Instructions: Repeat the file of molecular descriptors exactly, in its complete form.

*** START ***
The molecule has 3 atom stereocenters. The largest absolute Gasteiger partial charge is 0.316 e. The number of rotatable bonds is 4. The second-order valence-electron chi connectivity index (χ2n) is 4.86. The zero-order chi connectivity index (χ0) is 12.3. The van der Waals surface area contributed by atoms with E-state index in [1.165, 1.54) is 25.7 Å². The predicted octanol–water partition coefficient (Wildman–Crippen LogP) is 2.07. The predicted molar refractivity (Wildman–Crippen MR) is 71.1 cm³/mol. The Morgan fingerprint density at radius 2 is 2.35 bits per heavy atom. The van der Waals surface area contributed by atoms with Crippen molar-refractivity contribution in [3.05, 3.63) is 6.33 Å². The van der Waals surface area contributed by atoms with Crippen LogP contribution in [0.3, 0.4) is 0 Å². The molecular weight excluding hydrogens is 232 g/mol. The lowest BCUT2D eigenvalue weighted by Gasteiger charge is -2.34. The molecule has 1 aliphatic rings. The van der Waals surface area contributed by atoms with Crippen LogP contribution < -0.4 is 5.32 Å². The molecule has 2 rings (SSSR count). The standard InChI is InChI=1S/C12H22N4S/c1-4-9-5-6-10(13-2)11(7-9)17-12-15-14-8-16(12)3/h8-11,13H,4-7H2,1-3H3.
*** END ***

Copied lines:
The molecule has 3 atom stereocenters. The largest absolute Gasteiger partial charge is 0.316 e. The number of rotatable bonds is 4. The second-order valence-electron chi connectivity index (χ2n) is 4.86. The zero-order chi connectivity index (χ0) is 12.3. The van der Waals surface area contributed by atoms with E-state index in [1.165, 1.54) is 25.7 Å². The predicted octanol–water partition coefficient (Wildman–Crippen LogP) is 2.07. The predicted molar refractivity (Wildman–Crippen MR) is 71.1 cm³/mol. The Morgan fingerprint density at radius 2 is 2.35 bits per heavy atom. The van der Waals surface area contributed by atoms with Crippen molar-refractivity contribution in [3.05, 3.63) is 6.33 Å². The van der Waals surface area contributed by atoms with Crippen LogP contribution in [0.3, 0.4) is 0 Å². The molecular weight excluding hydrogens is 232 g/mol. The lowest BCUT2D eigenvalue weighted by Gasteiger charge is -2.34. The molecule has 1 aliphatic rings. The van der Waals surface area contributed by atoms with Crippen LogP contribution < -0.4 is 5.32 Å². The molecule has 2 rings (SSSR count). The standard InChI is InChI=1S/C12H22N4S/c1-4-9-5-6-10(13-2)11(7-9)17-12-15-14-8-16(12)3/h8-11,13H,4-7H2,1-3H3.